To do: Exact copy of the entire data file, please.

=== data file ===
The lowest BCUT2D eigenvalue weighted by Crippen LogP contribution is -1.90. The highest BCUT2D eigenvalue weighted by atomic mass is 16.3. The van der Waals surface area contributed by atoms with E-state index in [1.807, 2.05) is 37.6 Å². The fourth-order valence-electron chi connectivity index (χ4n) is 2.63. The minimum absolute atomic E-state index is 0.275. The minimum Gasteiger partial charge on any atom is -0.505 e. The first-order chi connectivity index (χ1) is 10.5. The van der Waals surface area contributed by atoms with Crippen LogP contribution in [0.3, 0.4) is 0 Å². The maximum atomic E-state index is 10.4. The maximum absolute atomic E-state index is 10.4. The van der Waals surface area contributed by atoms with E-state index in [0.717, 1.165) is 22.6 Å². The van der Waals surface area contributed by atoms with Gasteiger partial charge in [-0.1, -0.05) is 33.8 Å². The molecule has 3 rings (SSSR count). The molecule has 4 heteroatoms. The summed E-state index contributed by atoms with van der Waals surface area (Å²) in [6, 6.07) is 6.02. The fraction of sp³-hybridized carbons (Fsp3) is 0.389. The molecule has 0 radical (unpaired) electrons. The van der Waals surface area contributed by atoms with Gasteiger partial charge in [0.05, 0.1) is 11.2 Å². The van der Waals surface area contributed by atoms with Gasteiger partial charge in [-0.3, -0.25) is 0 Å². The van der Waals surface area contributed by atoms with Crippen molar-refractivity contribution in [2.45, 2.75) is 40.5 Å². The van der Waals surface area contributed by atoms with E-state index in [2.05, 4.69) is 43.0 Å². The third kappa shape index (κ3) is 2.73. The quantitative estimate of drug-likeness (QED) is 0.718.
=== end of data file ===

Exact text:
The lowest BCUT2D eigenvalue weighted by Crippen LogP contribution is -1.90. The highest BCUT2D eigenvalue weighted by atomic mass is 16.3. The van der Waals surface area contributed by atoms with E-state index in [1.807, 2.05) is 37.6 Å². The fourth-order valence-electron chi connectivity index (χ4n) is 2.63. The minimum absolute atomic E-state index is 0.275. The minimum Gasteiger partial charge on any atom is -0.505 e. The first-order chi connectivity index (χ1) is 10.5. The van der Waals surface area contributed by atoms with Crippen LogP contribution in [0.3, 0.4) is 0 Å². The maximum atomic E-state index is 10.4. The maximum absolute atomic E-state index is 10.4. The van der Waals surface area contributed by atoms with E-state index in [0.717, 1.165) is 22.6 Å². The van der Waals surface area contributed by atoms with Gasteiger partial charge in [-0.1, -0.05) is 33.8 Å². The molecule has 3 rings (SSSR count). The molecule has 4 heteroatoms. The summed E-state index contributed by atoms with van der Waals surface area (Å²) in [6, 6.07) is 6.02. The fraction of sp³-hybridized carbons (Fsp3) is 0.389. The molecule has 0 radical (unpaired) electrons. The van der Waals surface area contributed by atoms with Gasteiger partial charge in [0.05, 0.1) is 11.2 Å². The van der Waals surface area contributed by atoms with Gasteiger partial charge in [-0.3, -0.25) is 0 Å². The van der Waals surface area contributed by atoms with Crippen molar-refractivity contribution in [2.45, 2.75) is 40.5 Å². The van der Waals surface area contributed by atoms with E-state index in [2.05, 4.69) is 43.0 Å². The third kappa shape index (κ3) is 2.73. The quantitative estimate of drug-likeness (QED) is 0.718.